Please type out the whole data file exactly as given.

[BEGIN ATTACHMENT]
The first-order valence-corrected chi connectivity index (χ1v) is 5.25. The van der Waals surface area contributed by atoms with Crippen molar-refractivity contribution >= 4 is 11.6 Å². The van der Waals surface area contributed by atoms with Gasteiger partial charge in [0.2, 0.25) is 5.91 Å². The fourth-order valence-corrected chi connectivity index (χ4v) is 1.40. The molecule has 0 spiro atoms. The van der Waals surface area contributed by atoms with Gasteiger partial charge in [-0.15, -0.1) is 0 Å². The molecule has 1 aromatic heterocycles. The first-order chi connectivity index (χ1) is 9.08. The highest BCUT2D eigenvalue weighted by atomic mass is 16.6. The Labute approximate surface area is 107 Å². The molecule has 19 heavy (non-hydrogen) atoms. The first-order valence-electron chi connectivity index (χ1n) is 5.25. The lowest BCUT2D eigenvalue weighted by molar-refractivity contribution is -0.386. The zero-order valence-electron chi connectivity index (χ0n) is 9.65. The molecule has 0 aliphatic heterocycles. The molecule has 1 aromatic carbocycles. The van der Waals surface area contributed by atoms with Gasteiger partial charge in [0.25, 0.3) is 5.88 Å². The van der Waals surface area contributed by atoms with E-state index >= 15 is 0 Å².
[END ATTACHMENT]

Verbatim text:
The first-order valence-corrected chi connectivity index (χ1v) is 5.25. The van der Waals surface area contributed by atoms with Crippen molar-refractivity contribution >= 4 is 11.6 Å². The van der Waals surface area contributed by atoms with Gasteiger partial charge in [0.2, 0.25) is 5.91 Å². The fourth-order valence-corrected chi connectivity index (χ4v) is 1.40. The molecule has 0 spiro atoms. The van der Waals surface area contributed by atoms with Gasteiger partial charge in [-0.15, -0.1) is 0 Å². The molecule has 1 aromatic heterocycles. The first-order chi connectivity index (χ1) is 9.08. The highest BCUT2D eigenvalue weighted by atomic mass is 16.6. The Labute approximate surface area is 107 Å². The molecule has 19 heavy (non-hydrogen) atoms. The first-order valence-electron chi connectivity index (χ1n) is 5.25. The lowest BCUT2D eigenvalue weighted by molar-refractivity contribution is -0.386. The zero-order valence-electron chi connectivity index (χ0n) is 9.65. The molecule has 0 aliphatic heterocycles. The molecule has 1 aromatic carbocycles. The van der Waals surface area contributed by atoms with Gasteiger partial charge in [0.25, 0.3) is 5.88 Å². The van der Waals surface area contributed by atoms with E-state index >= 15 is 0 Å².